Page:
Walking of long pipelines with multiple buckles is usually self-limiting. The buckles break the ‘long’ pipeline into multiple ‘short’ ones that are prone to walk. However, as temperature decays over the length of the pipeline, the ‘short’ sections further downstream might become cyclically constrained and eventually anchor the full pipeline length. Walking of the hot end would then slow down and cease.

This tapering down can take a large number of cycles, and not seem obvious when after a fair number of cycles, a small value of accumulated axial displacement per cycle is still observed in FEA. Often, designers would stop the analyses at some stage and assume the small rate will continue indefinitely. This can be overconservative, as a limit will often exist — which is demonstrated using first principles in the paper.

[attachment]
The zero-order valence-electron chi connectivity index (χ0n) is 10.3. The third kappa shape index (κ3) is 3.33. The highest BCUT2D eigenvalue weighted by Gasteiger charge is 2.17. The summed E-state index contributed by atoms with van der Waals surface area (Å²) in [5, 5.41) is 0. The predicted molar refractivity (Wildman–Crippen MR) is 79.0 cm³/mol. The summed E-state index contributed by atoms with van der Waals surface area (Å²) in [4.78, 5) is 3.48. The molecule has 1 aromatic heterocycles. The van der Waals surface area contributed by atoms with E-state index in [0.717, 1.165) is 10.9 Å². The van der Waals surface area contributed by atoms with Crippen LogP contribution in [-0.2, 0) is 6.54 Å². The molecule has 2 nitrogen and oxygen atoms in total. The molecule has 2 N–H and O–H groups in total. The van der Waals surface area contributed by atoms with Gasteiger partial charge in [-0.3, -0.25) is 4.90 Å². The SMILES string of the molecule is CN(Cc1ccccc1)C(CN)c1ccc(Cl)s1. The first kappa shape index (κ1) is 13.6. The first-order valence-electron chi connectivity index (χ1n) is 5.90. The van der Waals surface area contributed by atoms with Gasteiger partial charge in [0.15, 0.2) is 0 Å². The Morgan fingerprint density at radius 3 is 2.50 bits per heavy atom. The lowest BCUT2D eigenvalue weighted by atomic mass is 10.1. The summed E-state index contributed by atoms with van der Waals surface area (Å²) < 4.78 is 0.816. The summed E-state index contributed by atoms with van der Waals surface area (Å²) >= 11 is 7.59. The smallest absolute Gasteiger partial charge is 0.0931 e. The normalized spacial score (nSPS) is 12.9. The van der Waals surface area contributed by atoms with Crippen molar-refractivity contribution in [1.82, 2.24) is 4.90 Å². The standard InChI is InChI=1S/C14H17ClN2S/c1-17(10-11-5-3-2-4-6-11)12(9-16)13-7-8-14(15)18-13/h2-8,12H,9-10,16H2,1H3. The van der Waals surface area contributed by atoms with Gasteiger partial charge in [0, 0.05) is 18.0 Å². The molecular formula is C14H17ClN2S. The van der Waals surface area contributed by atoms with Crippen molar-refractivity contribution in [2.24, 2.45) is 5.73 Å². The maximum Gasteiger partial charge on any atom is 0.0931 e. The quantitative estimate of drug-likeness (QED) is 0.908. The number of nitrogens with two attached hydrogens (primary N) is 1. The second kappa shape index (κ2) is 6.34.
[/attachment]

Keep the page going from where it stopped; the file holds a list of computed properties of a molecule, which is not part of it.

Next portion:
On the other hand, extrapolating without full understanding of the underlying processes can be dangerous. For some particular conditions, the trend can suddenly change after continuing unaltered for many cycles. This paper illustrates such change in behavior with the example of a fictitious pipeline seeing a gentle, gradual increase in operational temperature over time. The exercise shows that, after the trend has apparently settled, at a given point the rate of walking can increase again. The conditions that trigger it are shown to be predictable.

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